The Georgia Department of Education and the Governor’s Office of Student Achievement released 2018 finance star results on January 24, 2019. Finance stars are calculated using each school’s or district’s per pupil expenditures, converted to a percentile rank, compared to their CCRPI score (school performance rating). See this page for details. Finance star results have been added to the state’s CCRPI portal.

We do not compare CCRPI to expenditures in this blog post because CCRPI is correlated with school poverty rates^{1}. Instead we graph per pupil spending against average Beat the Odds scores (BTO) in the visual below. Beat the Odds measures how a school performs on CCRPI compared to other schools that serve similar students. For example, a BTO score of 2 indicates that a school’s CCRPI is two points higher than the average CCRPI of similar schools. See this post for more detail on BTO.

The visual shows districts that have at least ten schools. Atlanta Public Schools has the highest per pupil expenditure of these districts, at $15,322 and the next highest district is Clarke County at $11,713. Atlanta also has a relatively high BTO score of 3.2.

Some other points of interest in this visual:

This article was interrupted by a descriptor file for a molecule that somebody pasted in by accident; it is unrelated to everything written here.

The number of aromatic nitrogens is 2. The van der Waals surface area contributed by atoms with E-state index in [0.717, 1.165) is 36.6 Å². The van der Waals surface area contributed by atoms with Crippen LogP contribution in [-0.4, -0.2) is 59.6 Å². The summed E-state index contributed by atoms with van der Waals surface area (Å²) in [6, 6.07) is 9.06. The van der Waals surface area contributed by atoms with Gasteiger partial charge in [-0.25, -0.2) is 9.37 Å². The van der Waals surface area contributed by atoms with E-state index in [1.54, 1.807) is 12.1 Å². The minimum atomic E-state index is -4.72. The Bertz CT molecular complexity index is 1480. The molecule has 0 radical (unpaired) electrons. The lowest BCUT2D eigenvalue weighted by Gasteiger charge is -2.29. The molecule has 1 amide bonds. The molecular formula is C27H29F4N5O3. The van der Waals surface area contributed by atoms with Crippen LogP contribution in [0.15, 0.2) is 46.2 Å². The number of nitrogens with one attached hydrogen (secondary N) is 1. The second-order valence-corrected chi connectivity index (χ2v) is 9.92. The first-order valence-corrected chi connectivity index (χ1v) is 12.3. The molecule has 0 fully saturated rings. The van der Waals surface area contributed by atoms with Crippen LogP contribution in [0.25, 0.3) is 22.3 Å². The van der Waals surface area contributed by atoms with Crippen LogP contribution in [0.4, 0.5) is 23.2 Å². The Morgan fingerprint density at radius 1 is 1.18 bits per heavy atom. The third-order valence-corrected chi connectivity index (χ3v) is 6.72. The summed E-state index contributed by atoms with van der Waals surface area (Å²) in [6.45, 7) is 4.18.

- Click on a district to see a history of spending and average BTO.
- Spending per pupil from previous years is adjusted for inflation to 2018 dollars.
- Use the “Schools” filter to change the minimum number of schools required. When all districts are included, two districts have higher spending per pupil than APS: Taliaferro County and Quitman County. These districts have 163 and 312 total students, respectively. Having very few students tends to raise per pupil spending due to some minimum costs, like having at least one principal, and due to small class sizes.
- There is not a significant relationship between spending and performance in this visual. This is often true of academic studies on the topic that use point in time correlations. However, studies using causal inference methods such as natural experiments tend to find a positive relationship. See this paper by Kirabo Jackson for more information.
- The per-pupil number excludes certain expenses not associated with instruction, such as construction, debt service, and food. See pages 5-7 of the calculation guide for a full list. For APS, if all funds are included, the total 2018 budget was about $1 billion, which works out to $19,176 per student